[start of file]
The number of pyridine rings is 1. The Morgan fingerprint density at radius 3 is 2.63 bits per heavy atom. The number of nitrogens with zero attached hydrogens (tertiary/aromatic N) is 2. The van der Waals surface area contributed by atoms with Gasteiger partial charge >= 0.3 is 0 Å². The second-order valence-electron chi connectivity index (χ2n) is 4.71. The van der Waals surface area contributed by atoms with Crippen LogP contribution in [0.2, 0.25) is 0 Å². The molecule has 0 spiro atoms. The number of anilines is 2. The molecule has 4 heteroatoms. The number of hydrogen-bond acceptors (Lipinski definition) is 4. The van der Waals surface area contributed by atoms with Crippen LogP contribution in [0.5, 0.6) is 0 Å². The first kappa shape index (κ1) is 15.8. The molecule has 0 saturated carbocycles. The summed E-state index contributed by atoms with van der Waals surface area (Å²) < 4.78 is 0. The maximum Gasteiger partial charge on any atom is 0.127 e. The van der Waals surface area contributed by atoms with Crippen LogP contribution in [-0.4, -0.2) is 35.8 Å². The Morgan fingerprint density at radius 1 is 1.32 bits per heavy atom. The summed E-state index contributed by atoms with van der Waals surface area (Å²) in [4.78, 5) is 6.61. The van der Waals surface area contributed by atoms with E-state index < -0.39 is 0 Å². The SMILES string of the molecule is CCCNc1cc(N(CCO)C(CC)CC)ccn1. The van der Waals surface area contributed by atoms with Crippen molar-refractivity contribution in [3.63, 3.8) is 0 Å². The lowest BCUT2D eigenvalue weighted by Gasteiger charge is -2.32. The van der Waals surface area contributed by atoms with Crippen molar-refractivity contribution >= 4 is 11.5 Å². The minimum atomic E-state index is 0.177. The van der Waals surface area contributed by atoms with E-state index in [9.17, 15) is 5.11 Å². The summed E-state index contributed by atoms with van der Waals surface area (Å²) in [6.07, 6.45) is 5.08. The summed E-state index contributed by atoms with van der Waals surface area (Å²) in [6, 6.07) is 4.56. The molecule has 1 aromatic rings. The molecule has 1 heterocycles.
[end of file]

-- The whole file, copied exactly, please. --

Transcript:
The number of pyridine rings is 1. The Morgan fingerprint density at radius 3 is 2.63 bits per heavy atom. The number of nitrogens with zero attached hydrogens (tertiary/aromatic N) is 2. The van der Waals surface area contributed by atoms with Gasteiger partial charge >= 0.3 is 0 Å². The second-order valence-electron chi connectivity index (χ2n) is 4.71. The van der Waals surface area contributed by atoms with Crippen LogP contribution in [0.2, 0.25) is 0 Å². The molecule has 0 spiro atoms. The number of anilines is 2. The molecule has 4 heteroatoms. The number of hydrogen-bond acceptors (Lipinski definition) is 4. The van der Waals surface area contributed by atoms with Crippen LogP contribution in [0.5, 0.6) is 0 Å². The first kappa shape index (κ1) is 15.8. The molecule has 0 saturated carbocycles. The summed E-state index contributed by atoms with van der Waals surface area (Å²) < 4.78 is 0. The maximum Gasteiger partial charge on any atom is 0.127 e. The van der Waals surface area contributed by atoms with Crippen LogP contribution in [-0.4, -0.2) is 35.8 Å². The Morgan fingerprint density at radius 1 is 1.32 bits per heavy atom. The summed E-state index contributed by atoms with van der Waals surface area (Å²) in [4.78, 5) is 6.61. The van der Waals surface area contributed by atoms with E-state index < -0.39 is 0 Å². The SMILES string of the molecule is CCCNc1cc(N(CCO)C(CC)CC)ccn1. The van der Waals surface area contributed by atoms with Crippen molar-refractivity contribution in [3.63, 3.8) is 0 Å². The lowest BCUT2D eigenvalue weighted by Gasteiger charge is -2.32. The van der Waals surface area contributed by atoms with Crippen molar-refractivity contribution >= 4 is 11.5 Å². The minimum atomic E-state index is 0.177. The van der Waals surface area contributed by atoms with E-state index in [9.17, 15) is 5.11 Å². The summed E-state index contributed by atoms with van der Waals surface area (Å²) in [6.07, 6.45) is 5.08. The summed E-state index contributed by atoms with van der Waals surface area (Å²) in [6, 6.07) is 4.56. The molecule has 1 aromatic rings. The molecule has 1 heterocycles.